Man Machine Failures Plague Heathrow Terminal Opening

Heathrow’s Terminal 5 opened yesterday with a resounding thud that left travelers and employees stranded and BAA and British Airways officials red faced and shamed. This is as much a failure of man as it is the systems that have been designed and implemented.

There is simply no excuse for employees not being able to log on, baggage systems not synchronized with baggage handler actions, insufficient parking for employees, and a traveler information system that failed and then ground to a halt with literally thousands of travelers in the terminal.

Rumor also has it that the much talked about biometric system that fingerprints travelers wasn’t blocked by regulators but because the system failed to work in the days approaching the launch. Seriously, BAA (the airport operator) can’t really expect anyone to believe that government regulators who knew about the system while it was being considered, designed, and then implemented, waited until the days leading up to the terminal opening to say “no dice”.

All I can say is that my strategy to avoid Heathrow for connection and destination flights will remain in force. If I’m connecting I’ll fly into Frankfurt and if I need to be in London I’ll get a direct flight to Gatwick instead. It also makes me wonder if London is really able to pull together the massive logistics challenge that is the modern day Olympics.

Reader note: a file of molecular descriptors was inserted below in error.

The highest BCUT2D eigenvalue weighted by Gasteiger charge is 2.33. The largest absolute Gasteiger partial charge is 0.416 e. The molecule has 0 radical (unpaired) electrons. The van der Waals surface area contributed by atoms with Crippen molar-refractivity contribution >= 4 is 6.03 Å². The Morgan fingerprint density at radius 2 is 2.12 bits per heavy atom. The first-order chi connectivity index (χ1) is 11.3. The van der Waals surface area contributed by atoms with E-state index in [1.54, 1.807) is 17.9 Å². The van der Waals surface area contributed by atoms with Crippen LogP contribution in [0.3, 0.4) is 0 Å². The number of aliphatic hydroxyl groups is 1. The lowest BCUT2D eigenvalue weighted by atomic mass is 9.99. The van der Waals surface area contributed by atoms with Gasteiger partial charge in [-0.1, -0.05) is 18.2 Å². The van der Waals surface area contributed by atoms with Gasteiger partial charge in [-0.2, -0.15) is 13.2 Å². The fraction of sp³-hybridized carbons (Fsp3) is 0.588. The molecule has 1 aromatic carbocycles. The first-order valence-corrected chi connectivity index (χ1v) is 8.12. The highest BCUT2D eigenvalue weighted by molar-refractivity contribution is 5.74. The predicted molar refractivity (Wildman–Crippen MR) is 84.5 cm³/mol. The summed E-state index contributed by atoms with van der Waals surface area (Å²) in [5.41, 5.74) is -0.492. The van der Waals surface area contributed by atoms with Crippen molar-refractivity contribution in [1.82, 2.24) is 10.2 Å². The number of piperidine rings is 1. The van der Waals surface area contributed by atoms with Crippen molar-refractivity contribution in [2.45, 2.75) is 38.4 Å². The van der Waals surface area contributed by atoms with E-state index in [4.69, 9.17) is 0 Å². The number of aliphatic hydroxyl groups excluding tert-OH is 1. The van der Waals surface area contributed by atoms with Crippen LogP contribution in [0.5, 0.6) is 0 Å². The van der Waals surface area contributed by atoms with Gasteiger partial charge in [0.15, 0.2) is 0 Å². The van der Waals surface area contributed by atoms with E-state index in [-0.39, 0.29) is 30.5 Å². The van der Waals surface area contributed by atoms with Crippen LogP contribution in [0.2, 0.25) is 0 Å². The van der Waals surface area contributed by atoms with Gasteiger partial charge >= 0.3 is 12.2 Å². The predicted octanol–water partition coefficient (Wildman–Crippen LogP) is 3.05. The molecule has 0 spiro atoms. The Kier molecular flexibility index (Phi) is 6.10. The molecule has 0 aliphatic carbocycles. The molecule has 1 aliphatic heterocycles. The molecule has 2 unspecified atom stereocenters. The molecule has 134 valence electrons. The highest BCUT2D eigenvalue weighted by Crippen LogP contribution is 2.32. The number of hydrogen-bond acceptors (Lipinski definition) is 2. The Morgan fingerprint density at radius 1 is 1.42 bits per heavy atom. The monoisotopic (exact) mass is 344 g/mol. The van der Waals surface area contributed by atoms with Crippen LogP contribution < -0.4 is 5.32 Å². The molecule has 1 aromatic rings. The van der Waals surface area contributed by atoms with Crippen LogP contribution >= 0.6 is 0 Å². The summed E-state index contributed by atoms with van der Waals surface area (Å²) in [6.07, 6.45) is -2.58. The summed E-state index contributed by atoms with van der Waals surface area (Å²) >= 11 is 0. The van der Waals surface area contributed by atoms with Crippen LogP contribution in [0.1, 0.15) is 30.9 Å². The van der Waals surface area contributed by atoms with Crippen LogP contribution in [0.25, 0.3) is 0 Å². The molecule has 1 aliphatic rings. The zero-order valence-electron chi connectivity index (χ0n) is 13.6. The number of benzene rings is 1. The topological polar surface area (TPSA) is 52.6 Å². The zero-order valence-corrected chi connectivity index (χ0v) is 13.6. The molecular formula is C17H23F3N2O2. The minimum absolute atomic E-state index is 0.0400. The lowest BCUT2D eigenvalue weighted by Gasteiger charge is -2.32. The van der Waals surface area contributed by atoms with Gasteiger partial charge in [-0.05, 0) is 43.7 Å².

Computer glitches and other problems plunged London’s Heathrow airport into chaos for a second straight day on Friday, causing British Airways to cancel numerous flights.

[From British Airways Cancels Heathrow Flights Amid Computer Chaos — Heathrow Airport — InformationWeek]

3 thoughts on Man Machine Failures Plague Heathrow Terminal Opening

  1. The last time we flew through Heathrow, July 2007, was the last straw. There was nothing new in the experience as it was the same old state of near total breakdown, presenting the last kind of challenge I want while traveling, namely of wading through the glitches and make your plane. (On a 2002 flight the check-in counter didn’t open until a half hour before departure time. How’s that for anxiety?) I’d rather fly into Ireland and ferry over.

  2. BAA is a Spanish-owned company with a monopoly it should never have been allowed to have. Total bollocks.

    My London base is a 20 minute drive from Heathrow. Often, I’ll just fly into Gatwick, get the Gatwick Express to Victoria, and cab it from there. It’s saying something that I’d rather lug my bags and have all that hassle than get picked up at Heathrow. The passport control lines are insane at both airports, sadly, even for people like me with permanent residents’ visas.

  3. Jackie,
    Can you imagine what Heathrow would be like with yet anther terminal and, if Willie gets his way, more runways? The perpetual chaos could well be severe enough to warrant inventing a new word to describe it.

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